Better Leadership + Business Skills = Better Projects

What drives project success? Research has consistently shown that it’s having an effective project manager. Results from PM College’s latest research, “Project Manager Skills Benchmark 2015,” confirms this, showing that organizations with highly skilled project managers get significantly better project results.

This result is hardly a surprise, but the magnitude of the outperformance is. Project managers at high skill levels outperform those with project managers at low skill levels – almost 50% better. In addition, high-performing organizations appear to emphasize skills beyond project management tools and techniques. High performers’ project managers excelled at leadership skills, especially displaying integrity and honesty, building relationships, and building trust and respect.

LeadersAndPMsDiffer

There is a lot more insight in the report but let me highlight one key finding.  As one might expect, project managers in all organizations need to improve across all areas of the talent triangle: leadership, business, and project management skills. Their skills are good to excellent in 15% of organizations and inadequate to fair in 30%.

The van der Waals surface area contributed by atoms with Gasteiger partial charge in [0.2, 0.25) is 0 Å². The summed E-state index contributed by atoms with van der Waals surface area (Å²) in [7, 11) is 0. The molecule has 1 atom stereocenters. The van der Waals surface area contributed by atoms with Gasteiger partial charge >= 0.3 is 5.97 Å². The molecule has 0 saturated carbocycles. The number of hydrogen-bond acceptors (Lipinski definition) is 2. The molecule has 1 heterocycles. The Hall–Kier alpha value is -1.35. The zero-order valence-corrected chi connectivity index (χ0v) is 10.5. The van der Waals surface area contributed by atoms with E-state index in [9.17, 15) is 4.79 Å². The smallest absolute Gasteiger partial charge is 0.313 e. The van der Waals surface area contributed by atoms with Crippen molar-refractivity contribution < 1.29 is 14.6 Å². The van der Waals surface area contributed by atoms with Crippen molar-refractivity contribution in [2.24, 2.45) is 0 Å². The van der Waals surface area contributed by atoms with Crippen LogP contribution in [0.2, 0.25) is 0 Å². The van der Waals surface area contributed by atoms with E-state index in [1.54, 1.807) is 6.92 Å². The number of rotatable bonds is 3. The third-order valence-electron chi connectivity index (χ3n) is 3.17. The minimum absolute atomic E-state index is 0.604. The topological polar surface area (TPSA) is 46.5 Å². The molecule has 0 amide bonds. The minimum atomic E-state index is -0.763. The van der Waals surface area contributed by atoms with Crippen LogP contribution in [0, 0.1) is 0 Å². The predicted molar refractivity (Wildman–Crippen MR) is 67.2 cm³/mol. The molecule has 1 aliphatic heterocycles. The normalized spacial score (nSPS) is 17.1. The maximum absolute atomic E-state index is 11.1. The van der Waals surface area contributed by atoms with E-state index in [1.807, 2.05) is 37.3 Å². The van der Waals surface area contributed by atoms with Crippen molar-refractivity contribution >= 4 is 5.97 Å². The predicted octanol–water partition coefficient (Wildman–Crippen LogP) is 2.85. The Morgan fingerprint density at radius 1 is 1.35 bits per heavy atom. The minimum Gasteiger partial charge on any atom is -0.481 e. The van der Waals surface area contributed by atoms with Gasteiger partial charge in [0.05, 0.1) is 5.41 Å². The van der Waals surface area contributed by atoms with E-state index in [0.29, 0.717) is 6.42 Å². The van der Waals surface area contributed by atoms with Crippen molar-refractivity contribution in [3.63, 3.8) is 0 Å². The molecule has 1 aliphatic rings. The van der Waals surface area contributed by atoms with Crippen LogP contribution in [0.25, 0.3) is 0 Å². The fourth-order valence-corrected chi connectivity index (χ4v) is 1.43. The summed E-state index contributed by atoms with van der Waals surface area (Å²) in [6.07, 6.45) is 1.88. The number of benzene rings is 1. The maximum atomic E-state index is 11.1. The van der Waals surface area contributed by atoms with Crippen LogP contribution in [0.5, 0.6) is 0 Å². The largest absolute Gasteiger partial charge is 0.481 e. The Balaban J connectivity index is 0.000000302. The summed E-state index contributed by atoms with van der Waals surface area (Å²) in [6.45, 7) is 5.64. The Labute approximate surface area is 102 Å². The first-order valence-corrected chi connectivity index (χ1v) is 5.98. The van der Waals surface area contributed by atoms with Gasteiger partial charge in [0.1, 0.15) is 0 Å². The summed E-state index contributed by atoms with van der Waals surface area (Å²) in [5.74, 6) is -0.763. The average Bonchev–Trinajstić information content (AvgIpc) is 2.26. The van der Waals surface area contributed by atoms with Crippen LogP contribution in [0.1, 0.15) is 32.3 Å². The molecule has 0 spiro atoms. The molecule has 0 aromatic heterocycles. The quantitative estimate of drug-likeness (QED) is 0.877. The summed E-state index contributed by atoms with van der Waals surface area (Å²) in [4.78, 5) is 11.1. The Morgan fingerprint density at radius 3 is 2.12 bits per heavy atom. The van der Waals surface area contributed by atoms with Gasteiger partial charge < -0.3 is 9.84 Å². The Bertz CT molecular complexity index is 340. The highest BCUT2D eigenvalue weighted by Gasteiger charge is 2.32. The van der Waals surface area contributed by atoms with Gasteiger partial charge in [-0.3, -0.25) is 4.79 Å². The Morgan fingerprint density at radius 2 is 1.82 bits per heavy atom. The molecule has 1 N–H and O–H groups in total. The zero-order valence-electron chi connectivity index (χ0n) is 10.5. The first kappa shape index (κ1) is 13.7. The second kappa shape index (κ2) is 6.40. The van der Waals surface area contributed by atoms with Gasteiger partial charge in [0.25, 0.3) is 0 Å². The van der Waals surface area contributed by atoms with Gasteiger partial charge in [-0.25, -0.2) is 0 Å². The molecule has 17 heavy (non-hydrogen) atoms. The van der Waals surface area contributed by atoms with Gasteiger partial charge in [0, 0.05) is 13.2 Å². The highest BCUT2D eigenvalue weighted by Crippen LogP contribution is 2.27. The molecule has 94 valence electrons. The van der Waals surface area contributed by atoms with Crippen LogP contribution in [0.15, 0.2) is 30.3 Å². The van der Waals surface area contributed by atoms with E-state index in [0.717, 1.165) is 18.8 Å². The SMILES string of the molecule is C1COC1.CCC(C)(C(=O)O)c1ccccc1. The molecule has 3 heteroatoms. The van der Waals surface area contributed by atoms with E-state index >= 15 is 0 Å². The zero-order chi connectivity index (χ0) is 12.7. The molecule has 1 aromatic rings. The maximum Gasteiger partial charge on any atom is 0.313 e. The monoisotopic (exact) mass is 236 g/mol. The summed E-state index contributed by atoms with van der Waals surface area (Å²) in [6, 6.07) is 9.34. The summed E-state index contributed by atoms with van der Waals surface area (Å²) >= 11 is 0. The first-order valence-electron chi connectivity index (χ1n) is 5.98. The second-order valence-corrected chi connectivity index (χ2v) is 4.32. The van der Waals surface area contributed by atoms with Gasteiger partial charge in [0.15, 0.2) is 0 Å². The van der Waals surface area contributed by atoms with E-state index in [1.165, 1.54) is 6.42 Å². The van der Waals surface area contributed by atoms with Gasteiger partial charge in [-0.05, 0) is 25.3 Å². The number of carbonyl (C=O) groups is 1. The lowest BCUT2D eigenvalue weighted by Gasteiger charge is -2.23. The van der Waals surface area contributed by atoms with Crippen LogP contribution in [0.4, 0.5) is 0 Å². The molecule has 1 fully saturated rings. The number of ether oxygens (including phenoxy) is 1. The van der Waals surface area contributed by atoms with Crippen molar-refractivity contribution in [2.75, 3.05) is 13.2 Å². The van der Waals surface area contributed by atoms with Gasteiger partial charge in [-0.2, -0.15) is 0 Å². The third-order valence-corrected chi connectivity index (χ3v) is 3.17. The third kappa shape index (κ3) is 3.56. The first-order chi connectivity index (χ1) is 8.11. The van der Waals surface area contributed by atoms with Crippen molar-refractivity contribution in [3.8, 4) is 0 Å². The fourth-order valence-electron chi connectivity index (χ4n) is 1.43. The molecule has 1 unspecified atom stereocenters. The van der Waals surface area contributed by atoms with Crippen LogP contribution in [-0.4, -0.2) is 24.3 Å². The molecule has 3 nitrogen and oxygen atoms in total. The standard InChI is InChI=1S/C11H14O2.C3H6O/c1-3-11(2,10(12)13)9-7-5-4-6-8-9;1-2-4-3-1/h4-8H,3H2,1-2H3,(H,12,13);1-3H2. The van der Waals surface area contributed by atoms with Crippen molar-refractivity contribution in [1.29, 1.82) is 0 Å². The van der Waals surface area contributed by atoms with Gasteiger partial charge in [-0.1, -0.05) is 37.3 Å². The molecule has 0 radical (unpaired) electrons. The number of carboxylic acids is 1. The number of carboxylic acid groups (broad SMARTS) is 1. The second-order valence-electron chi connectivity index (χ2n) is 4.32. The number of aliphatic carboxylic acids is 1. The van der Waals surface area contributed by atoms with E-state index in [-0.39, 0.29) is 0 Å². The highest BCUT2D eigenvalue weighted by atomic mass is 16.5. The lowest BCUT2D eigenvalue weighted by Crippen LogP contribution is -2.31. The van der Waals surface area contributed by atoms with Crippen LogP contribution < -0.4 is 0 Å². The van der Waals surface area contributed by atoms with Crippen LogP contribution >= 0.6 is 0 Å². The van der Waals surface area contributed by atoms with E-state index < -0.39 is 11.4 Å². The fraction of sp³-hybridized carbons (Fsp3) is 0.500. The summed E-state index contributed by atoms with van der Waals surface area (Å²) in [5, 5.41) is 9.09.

However, senior leaders are far more likely than project managers to see benefits realization, project alignment with strategy, and poor communication as challenges. This perception gap extends to skill improvement priorities (see graph). Note that the biggest gaps are in leadership, business, and strategy skills: project managers

The study is available for download now. Stay tuned for an invite to our upcoming webinar to review and discuss these results. Hold the date and time: 18 June (2 PM Eastern).